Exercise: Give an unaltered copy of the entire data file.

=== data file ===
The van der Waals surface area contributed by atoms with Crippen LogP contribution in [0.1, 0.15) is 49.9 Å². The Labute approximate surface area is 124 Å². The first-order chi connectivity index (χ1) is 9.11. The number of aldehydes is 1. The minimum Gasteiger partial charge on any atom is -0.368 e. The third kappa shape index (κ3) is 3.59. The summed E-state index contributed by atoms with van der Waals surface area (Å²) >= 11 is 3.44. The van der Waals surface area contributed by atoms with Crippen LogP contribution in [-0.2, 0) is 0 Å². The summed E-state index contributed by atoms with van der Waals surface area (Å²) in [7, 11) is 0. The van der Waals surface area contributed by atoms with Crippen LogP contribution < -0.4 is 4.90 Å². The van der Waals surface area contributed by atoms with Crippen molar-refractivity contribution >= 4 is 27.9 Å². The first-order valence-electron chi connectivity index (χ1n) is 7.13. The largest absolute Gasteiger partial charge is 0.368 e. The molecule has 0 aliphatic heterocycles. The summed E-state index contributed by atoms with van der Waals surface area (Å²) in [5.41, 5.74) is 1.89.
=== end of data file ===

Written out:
The van der Waals surface area contributed by atoms with Crippen LogP contribution in [0.1, 0.15) is 49.9 Å². The Labute approximate surface area is 124 Å². The first-order chi connectivity index (χ1) is 9.11. The number of aldehydes is 1. The minimum Gasteiger partial charge on any atom is -0.368 e. The third kappa shape index (κ3) is 3.59. The summed E-state index contributed by atoms with van der Waals surface area (Å²) >= 11 is 3.44. The van der Waals surface area contributed by atoms with Crippen LogP contribution in [-0.2, 0) is 0 Å². The summed E-state index contributed by atoms with van der Waals surface area (Å²) in [7, 11) is 0. The van der Waals surface area contributed by atoms with Crippen LogP contribution < -0.4 is 4.90 Å². The van der Waals surface area contributed by atoms with Crippen molar-refractivity contribution >= 4 is 27.9 Å². The first-order valence-electron chi connectivity index (χ1n) is 7.13. The largest absolute Gasteiger partial charge is 0.368 e. The molecule has 0 aliphatic heterocycles. The summed E-state index contributed by atoms with van der Waals surface area (Å²) in [5.41, 5.74) is 1.89.